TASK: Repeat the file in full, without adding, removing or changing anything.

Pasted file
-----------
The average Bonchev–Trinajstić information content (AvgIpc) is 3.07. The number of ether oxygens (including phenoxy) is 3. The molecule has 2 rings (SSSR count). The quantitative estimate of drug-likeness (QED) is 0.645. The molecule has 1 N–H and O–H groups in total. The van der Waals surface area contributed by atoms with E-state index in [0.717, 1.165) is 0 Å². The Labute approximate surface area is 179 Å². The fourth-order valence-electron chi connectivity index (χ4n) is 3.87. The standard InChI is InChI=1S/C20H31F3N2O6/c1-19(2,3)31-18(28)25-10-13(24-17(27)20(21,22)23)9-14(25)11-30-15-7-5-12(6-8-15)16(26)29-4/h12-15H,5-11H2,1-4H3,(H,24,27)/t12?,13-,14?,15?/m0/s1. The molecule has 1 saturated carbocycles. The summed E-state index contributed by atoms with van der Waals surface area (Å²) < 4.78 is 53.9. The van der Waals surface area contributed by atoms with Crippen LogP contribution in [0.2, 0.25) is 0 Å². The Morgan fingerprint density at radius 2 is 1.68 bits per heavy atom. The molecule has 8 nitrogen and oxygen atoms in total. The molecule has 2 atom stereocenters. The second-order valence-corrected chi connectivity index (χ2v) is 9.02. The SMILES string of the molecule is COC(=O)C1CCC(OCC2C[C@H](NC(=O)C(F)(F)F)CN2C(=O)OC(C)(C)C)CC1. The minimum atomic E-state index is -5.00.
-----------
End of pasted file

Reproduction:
The average Bonchev–Trinajstić information content (AvgIpc) is 3.07. The number of ether oxygens (including phenoxy) is 3. The molecule has 2 rings (SSSR count). The quantitative estimate of drug-likeness (QED) is 0.645. The molecule has 1 N–H and O–H groups in total. The van der Waals surface area contributed by atoms with E-state index in [0.717, 1.165) is 0 Å². The Labute approximate surface area is 179 Å². The fourth-order valence-electron chi connectivity index (χ4n) is 3.87. The standard InChI is InChI=1S/C20H31F3N2O6/c1-19(2,3)31-18(28)25-10-13(24-17(27)20(21,22)23)9-14(25)11-30-15-7-5-12(6-8-15)16(26)29-4/h12-15H,5-11H2,1-4H3,(H,24,27)/t12?,13-,14?,15?/m0/s1. The molecule has 1 saturated carbocycles. The summed E-state index contributed by atoms with van der Waals surface area (Å²) < 4.78 is 53.9. The van der Waals surface area contributed by atoms with Crippen LogP contribution in [0.2, 0.25) is 0 Å². The Morgan fingerprint density at radius 2 is 1.68 bits per heavy atom. The molecule has 8 nitrogen and oxygen atoms in total. The molecule has 2 atom stereocenters. The second-order valence-corrected chi connectivity index (χ2v) is 9.02. The SMILES string of the molecule is COC(=O)C1CCC(OCC2C[C@H](NC(=O)C(F)(F)F)CN2C(=O)OC(C)(C)C)CC1. The minimum atomic E-state index is -5.00.